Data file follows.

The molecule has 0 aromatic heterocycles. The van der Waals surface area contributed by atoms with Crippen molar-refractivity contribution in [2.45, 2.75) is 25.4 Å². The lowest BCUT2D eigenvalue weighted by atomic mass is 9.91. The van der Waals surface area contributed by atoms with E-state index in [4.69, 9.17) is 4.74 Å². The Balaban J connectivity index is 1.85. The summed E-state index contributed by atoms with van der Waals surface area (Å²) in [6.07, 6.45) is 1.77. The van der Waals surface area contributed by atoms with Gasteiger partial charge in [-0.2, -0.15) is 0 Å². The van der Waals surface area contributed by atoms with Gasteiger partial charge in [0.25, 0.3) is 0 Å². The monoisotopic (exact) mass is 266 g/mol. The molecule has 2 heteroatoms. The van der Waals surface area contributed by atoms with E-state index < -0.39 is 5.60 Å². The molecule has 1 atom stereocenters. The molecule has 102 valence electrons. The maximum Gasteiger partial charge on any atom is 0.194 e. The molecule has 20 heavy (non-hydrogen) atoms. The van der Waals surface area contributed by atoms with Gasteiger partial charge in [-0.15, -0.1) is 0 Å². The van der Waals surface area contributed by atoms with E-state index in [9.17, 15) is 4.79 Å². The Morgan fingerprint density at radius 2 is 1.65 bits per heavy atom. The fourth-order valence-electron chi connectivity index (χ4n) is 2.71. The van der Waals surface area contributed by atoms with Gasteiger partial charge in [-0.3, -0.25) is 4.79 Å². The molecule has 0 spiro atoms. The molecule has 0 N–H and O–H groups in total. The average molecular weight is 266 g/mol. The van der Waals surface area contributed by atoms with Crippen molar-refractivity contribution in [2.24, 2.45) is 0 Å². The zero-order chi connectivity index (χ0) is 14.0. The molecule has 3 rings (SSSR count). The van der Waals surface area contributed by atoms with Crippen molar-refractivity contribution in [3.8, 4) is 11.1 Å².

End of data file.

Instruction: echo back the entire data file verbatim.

The molecule has 0 aromatic heterocycles. The van der Waals surface area contributed by atoms with Crippen molar-refractivity contribution in [2.45, 2.75) is 25.4 Å². The lowest BCUT2D eigenvalue weighted by atomic mass is 9.91. The van der Waals surface area contributed by atoms with E-state index in [4.69, 9.17) is 4.74 Å². The Balaban J connectivity index is 1.85. The summed E-state index contributed by atoms with van der Waals surface area (Å²) in [6.07, 6.45) is 1.77. The van der Waals surface area contributed by atoms with Gasteiger partial charge in [-0.2, -0.15) is 0 Å². The van der Waals surface area contributed by atoms with Gasteiger partial charge in [0.25, 0.3) is 0 Å². The monoisotopic (exact) mass is 266 g/mol. The molecule has 2 heteroatoms. The van der Waals surface area contributed by atoms with E-state index < -0.39 is 5.60 Å². The molecule has 1 atom stereocenters. The molecule has 102 valence electrons. The maximum Gasteiger partial charge on any atom is 0.194 e. The molecule has 20 heavy (non-hydrogen) atoms. The van der Waals surface area contributed by atoms with Gasteiger partial charge in [-0.15, -0.1) is 0 Å². The van der Waals surface area contributed by atoms with E-state index in [9.17, 15) is 4.79 Å². The Morgan fingerprint density at radius 2 is 1.65 bits per heavy atom. The fourth-order valence-electron chi connectivity index (χ4n) is 2.71. The van der Waals surface area contributed by atoms with Gasteiger partial charge in [-0.3, -0.25) is 4.79 Å². The molecule has 0 spiro atoms. The molecule has 0 N–H and O–H groups in total. The average molecular weight is 266 g/mol. The van der Waals surface area contributed by atoms with Crippen molar-refractivity contribution in [2.24, 2.45) is 0 Å². The zero-order chi connectivity index (χ0) is 14.0. The molecule has 3 rings (SSSR count). The van der Waals surface area contributed by atoms with Crippen molar-refractivity contribution in [3.8, 4) is 11.1 Å².